Krishnamoorthy_whole_thesis.pdf (2.85 MB)
Comparison of the biology and host range of downy mildew pathogens : Peronospora somniferi and Peronospora meconopsidis of opium poppy
thesisposted on 2023-05-28, 12:10 authored by Krishnamoorthy, K
Opium poppy is an economically important crop belonging to the family Papaveraceae. It is primarily grown for its opiate alkaloid compounds, including codeine, morphine, thebaine and noscapine, which are used in the manufacture of pharmaceutical products. The Australian state of Tasmania contributes more than 50% of licit global opiate production. Downy mildew, caused by infections with one of two distinct Peronospora spp., is a major threat to Australian opium poppy cultivation. Peronospora meconopsidis has been associated with poppy downy mildew in Tasmania since the 1990s. Infection by this pathogen is characterised by the production of angular localised lesions and sparse sporulation on leaves of infected plants. In recent years, a second species of poppy downy mildew has been found in Tasmania, Peronospora somniferi. This pathogen produces systemic host infection, with symptoms of chlorosis and stunting with profuse sporulation. This thesis has the broad aim of identifying the similarities and differences in infection and disease development of these two pathogens. This information is needed for the development of disease management strategies for these two pathogens. The role of soil-borne oospores in the development of poppy downy mildew was examined for Pe. somniferi and Pe. meconopsidis. For both pathogens, oospores in infested soil were shown to initiate infection of host plant roots following germination and production of germ tubes and appressoria. This was initially asymptomatic both within and between cells before symptom expression was evident. Pathogen invasion from soil-borne infections was subsequently observed in leaf, root and stem tissues. The process of infection of both species were similar, although the rate and extent of symptom expression following inoculation with Pe. somniferi was faster than with Pe. meconopsidis. The study also identified the role of herbicide stress in stimulating expression of disease in asymptomatically infected plants. Foliar application of specific herbicides applied at sublethal levels to latently infected poppy plants stimulated more rapid expression of downy mildew symptoms reflecting what has been observed under commercial production. The role of sporangial inoculation of two pathogens in the development of poppy downy mildew symptoms was examined. The study evaluated sporangial germination and growth, appressorium formation and infection dynamics following sporangial inoculation to poppy leaves. Results showed that Pe. somniferi infective structures germinate, develop and invade the host faster than Pe. meconopsidis. Using a spectrophotometric assay, H\\(_2\\)0\\(_2\\) production was measured during foliar infection of both pathogens. The localisation of H\\(_2\\)0\\(_2\\) in the host leaf tissue was also visualised using a DAB staining method. H\\(_2\\)0\\(_2\\) production in opium poppy leaves was significantly higher following Pe. meconopsidis infection than with Pe. somniferi infections. This work suggests the host defence responses against Pe. meconopsidis may be more effective than Pe. somniferi. The results provided an insight into how Pe. somniferi is more aggressive than Pe. meconopsidis during the host-pathogen interaction. Finally, the experimental host range of Pe. somniferi and Pe. meconopsidis within selected weed (Pa. dubium) and ornamental members (Pa. nudicaule, Pa. orientale, Pa. commutatum, Pa. laciniatum, Pa. atlanticum Pa. rhoeas, Pa. paeoniflorum) of the Papaveraceae family was investigated. Closely related Papaveraceae members including weed and the ornamental species, (Meconopsis cambrica) and a Papaveraceae control (Pa. somniferum) were challenged with both pathogens using both foliar-applied sporangia and soil-borne oospore inocula. Other than Pa. atlanticum, considered as putative weak host, all tested plant species were susceptible to both pathogens although expression of symptoms varied between species. The seeds collected from plants infected with either pathogen from several of the species (Pa. somniferum, Pa. dubium, Pa. rhoeas and Pa. nudicaule) was shown to carry the respective pathogen indicating infested seed could be an important means for the global spread of these pathogens. These studies provide comparison and improve our understanding of the pathology of the two poppy downy mildew pathogens, Pe. somniferi and Pe. meconopsidis in opium poppy. While infection processes were similar for the two species, the rate of infection and symptom expression was faster for Pe. somniferi. This could have implications for disease management strategies, such as timing of fungicide applications. This study also identified alternative hosts that may be important as inoculum reservoirs or means of pathogen long distance spread.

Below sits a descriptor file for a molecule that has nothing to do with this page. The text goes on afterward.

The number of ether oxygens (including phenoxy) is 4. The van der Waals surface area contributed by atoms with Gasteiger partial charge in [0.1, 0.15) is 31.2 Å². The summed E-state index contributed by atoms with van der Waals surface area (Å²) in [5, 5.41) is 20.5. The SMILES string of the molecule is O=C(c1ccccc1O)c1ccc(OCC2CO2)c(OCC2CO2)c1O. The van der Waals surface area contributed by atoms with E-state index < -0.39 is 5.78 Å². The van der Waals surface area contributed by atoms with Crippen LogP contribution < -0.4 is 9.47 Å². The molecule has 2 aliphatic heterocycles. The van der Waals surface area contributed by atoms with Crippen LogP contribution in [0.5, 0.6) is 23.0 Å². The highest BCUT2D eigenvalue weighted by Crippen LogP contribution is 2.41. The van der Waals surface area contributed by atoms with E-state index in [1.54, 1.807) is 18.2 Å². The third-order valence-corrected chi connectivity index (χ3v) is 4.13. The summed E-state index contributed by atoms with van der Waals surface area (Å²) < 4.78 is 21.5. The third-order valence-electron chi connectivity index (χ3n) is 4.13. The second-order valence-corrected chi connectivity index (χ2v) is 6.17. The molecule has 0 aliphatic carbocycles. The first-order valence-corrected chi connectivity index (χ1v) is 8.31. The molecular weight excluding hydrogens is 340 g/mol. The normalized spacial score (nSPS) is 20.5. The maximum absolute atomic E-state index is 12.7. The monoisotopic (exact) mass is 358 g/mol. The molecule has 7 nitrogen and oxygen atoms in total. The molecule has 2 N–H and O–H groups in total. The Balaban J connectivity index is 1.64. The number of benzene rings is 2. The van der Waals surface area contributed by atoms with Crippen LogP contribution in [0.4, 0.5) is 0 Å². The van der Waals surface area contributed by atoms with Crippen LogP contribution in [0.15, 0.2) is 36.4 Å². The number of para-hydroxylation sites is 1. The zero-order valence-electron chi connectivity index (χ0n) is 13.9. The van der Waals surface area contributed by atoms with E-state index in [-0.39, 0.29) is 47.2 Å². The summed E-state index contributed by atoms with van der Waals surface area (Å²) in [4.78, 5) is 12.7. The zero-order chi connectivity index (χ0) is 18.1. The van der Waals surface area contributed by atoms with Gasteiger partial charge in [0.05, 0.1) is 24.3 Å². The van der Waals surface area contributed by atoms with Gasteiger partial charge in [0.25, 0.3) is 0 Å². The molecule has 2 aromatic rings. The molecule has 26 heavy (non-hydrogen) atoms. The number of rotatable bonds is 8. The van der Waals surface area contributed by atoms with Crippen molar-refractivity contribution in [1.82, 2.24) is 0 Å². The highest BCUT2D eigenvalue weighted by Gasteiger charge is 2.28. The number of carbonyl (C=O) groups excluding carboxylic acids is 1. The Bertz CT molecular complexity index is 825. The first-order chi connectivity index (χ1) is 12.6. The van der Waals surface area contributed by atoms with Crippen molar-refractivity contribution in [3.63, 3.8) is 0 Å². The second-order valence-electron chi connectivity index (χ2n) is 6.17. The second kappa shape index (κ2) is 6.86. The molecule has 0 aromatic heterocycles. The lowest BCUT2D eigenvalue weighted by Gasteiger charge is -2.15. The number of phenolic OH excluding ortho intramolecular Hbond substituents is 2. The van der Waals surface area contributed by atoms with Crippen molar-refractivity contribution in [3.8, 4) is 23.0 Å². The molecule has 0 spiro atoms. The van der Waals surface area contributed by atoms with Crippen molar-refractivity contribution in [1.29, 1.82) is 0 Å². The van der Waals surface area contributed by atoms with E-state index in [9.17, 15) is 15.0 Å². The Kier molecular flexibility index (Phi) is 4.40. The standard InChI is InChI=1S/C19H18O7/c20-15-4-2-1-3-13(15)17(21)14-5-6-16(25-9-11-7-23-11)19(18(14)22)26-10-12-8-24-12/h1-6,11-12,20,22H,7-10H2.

Rights statementCopyright 2021 the author. Chapter 5 appears to be the equivalent of the pre-peer reviewed version of the following article: Krishnamoorthy, K., Thangavel, T., Jones, S., Scott, J. B., Wilson, C. R., 2020. Host range of Peronospora somniferi and Pe. meconopsidis within selected members of the Papaveraceae under controlled conditions, Journal of phytopathology, 168(11-12) 668‚Äö- 677, which has been published in final form at https://doi.org/10.1111/jph.12947. This article may be used for non-commercial purposes in accordance with Wiley Terms and Conditions for Use of Self-Archived Versions.